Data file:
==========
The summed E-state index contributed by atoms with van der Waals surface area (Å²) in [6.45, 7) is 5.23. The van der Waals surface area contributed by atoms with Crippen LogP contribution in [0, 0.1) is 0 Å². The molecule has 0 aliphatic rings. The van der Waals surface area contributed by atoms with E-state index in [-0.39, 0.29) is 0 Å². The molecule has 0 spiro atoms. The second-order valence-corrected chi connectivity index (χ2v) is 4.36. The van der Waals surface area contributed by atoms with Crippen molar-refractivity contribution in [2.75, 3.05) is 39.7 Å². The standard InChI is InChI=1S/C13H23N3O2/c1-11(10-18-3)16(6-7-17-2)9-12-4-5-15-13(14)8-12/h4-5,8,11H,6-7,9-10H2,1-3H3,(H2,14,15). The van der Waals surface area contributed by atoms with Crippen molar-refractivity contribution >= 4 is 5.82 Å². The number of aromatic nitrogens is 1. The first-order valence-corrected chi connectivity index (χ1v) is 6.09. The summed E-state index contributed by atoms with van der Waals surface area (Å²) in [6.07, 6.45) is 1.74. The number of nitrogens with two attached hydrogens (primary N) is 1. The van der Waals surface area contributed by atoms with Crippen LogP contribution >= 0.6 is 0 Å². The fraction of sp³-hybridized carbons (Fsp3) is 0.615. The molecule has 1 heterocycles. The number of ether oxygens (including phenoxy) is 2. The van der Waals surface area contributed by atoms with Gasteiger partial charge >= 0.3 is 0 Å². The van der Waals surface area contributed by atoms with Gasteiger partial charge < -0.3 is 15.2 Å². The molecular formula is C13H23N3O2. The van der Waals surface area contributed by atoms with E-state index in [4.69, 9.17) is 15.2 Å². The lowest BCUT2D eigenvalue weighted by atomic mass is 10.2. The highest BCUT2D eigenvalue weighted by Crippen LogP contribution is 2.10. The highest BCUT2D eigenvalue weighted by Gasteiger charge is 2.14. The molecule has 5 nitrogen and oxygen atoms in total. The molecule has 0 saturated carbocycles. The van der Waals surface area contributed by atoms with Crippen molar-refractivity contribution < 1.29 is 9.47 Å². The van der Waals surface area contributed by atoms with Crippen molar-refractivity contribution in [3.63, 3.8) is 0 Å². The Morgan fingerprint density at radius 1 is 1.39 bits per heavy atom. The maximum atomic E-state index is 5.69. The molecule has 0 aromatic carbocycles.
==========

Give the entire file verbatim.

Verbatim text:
The summed E-state index contributed by atoms with van der Waals surface area (Å²) in [6.45, 7) is 5.23. The van der Waals surface area contributed by atoms with Crippen LogP contribution in [0, 0.1) is 0 Å². The molecule has 0 aliphatic rings. The van der Waals surface area contributed by atoms with E-state index in [-0.39, 0.29) is 0 Å². The molecule has 0 spiro atoms. The second-order valence-corrected chi connectivity index (χ2v) is 4.36. The van der Waals surface area contributed by atoms with Crippen molar-refractivity contribution in [2.75, 3.05) is 39.7 Å². The standard InChI is InChI=1S/C13H23N3O2/c1-11(10-18-3)16(6-7-17-2)9-12-4-5-15-13(14)8-12/h4-5,8,11H,6-7,9-10H2,1-3H3,(H2,14,15). The van der Waals surface area contributed by atoms with Crippen molar-refractivity contribution >= 4 is 5.82 Å². The number of aromatic nitrogens is 1. The first-order valence-corrected chi connectivity index (χ1v) is 6.09. The summed E-state index contributed by atoms with van der Waals surface area (Å²) in [6.07, 6.45) is 1.74. The number of nitrogens with two attached hydrogens (primary N) is 1. The van der Waals surface area contributed by atoms with Crippen LogP contribution >= 0.6 is 0 Å². The fraction of sp³-hybridized carbons (Fsp3) is 0.615. The molecule has 1 heterocycles. The number of ether oxygens (including phenoxy) is 2. The van der Waals surface area contributed by atoms with Gasteiger partial charge >= 0.3 is 0 Å². The van der Waals surface area contributed by atoms with Gasteiger partial charge < -0.3 is 15.2 Å². The molecular formula is C13H23N3O2. The van der Waals surface area contributed by atoms with E-state index in [4.69, 9.17) is 15.2 Å². The lowest BCUT2D eigenvalue weighted by atomic mass is 10.2. The highest BCUT2D eigenvalue weighted by Crippen LogP contribution is 2.10. The highest BCUT2D eigenvalue weighted by Gasteiger charge is 2.14. The molecule has 5 nitrogen and oxygen atoms in total. The molecule has 0 saturated carbocycles. The van der Waals surface area contributed by atoms with Crippen molar-refractivity contribution < 1.29 is 9.47 Å². The van der Waals surface area contributed by atoms with Crippen molar-refractivity contribution in [3.63, 3.8) is 0 Å². The Morgan fingerprint density at radius 1 is 1.39 bits per heavy atom. The maximum atomic E-state index is 5.69. The molecule has 0 aromatic carbocycles.